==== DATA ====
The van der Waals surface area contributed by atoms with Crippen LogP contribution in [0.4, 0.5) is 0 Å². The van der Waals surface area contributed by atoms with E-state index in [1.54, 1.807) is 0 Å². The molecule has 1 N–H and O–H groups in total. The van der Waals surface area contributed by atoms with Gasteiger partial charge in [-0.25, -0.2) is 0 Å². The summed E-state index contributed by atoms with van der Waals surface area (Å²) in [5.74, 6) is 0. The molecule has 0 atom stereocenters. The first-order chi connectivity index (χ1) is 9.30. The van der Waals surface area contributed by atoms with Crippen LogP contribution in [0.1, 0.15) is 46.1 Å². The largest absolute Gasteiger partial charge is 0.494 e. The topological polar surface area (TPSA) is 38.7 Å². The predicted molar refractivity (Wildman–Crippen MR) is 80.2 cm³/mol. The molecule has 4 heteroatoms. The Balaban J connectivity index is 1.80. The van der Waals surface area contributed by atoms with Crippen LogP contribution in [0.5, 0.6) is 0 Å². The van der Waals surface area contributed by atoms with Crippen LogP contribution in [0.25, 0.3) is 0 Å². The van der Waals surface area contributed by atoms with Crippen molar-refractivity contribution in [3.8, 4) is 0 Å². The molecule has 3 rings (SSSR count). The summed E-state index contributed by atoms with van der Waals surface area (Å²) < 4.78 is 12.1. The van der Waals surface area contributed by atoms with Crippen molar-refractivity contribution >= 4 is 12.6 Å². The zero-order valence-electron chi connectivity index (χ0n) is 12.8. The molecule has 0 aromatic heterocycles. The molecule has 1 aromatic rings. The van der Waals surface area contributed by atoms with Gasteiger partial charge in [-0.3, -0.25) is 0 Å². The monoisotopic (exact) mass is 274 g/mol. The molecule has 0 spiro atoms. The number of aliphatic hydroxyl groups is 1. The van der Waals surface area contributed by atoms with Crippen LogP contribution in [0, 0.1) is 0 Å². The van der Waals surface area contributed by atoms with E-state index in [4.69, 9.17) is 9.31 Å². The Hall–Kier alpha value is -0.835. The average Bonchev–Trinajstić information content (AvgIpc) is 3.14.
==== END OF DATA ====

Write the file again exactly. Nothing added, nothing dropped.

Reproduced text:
The van der Waals surface area contributed by atoms with Crippen LogP contribution in [0.4, 0.5) is 0 Å². The van der Waals surface area contributed by atoms with E-state index in [1.54, 1.807) is 0 Å². The molecule has 1 N–H and O–H groups in total. The van der Waals surface area contributed by atoms with Gasteiger partial charge in [-0.25, -0.2) is 0 Å². The summed E-state index contributed by atoms with van der Waals surface area (Å²) in [5.74, 6) is 0. The molecule has 0 atom stereocenters. The first-order chi connectivity index (χ1) is 9.30. The van der Waals surface area contributed by atoms with Crippen LogP contribution in [0.1, 0.15) is 46.1 Å². The largest absolute Gasteiger partial charge is 0.494 e. The topological polar surface area (TPSA) is 38.7 Å². The predicted molar refractivity (Wildman–Crippen MR) is 80.2 cm³/mol. The molecule has 4 heteroatoms. The Balaban J connectivity index is 1.80. The van der Waals surface area contributed by atoms with Crippen LogP contribution in [0.5, 0.6) is 0 Å². The van der Waals surface area contributed by atoms with Crippen LogP contribution in [0.25, 0.3) is 0 Å². The van der Waals surface area contributed by atoms with Crippen molar-refractivity contribution in [3.8, 4) is 0 Å². The molecule has 3 rings (SSSR count). The summed E-state index contributed by atoms with van der Waals surface area (Å²) < 4.78 is 12.1. The van der Waals surface area contributed by atoms with Crippen molar-refractivity contribution >= 4 is 12.6 Å². The zero-order valence-electron chi connectivity index (χ0n) is 12.8. The molecule has 0 aromatic heterocycles. The molecule has 1 aromatic rings. The van der Waals surface area contributed by atoms with Gasteiger partial charge in [-0.3, -0.25) is 0 Å². The monoisotopic (exact) mass is 274 g/mol. The molecule has 0 spiro atoms. The number of aliphatic hydroxyl groups is 1. The van der Waals surface area contributed by atoms with Crippen LogP contribution in [0, 0.1) is 0 Å². The van der Waals surface area contributed by atoms with E-state index in [4.69, 9.17) is 9.31 Å². The Hall–Kier alpha value is -0.835. The average Bonchev–Trinajstić information content (AvgIpc) is 3.14.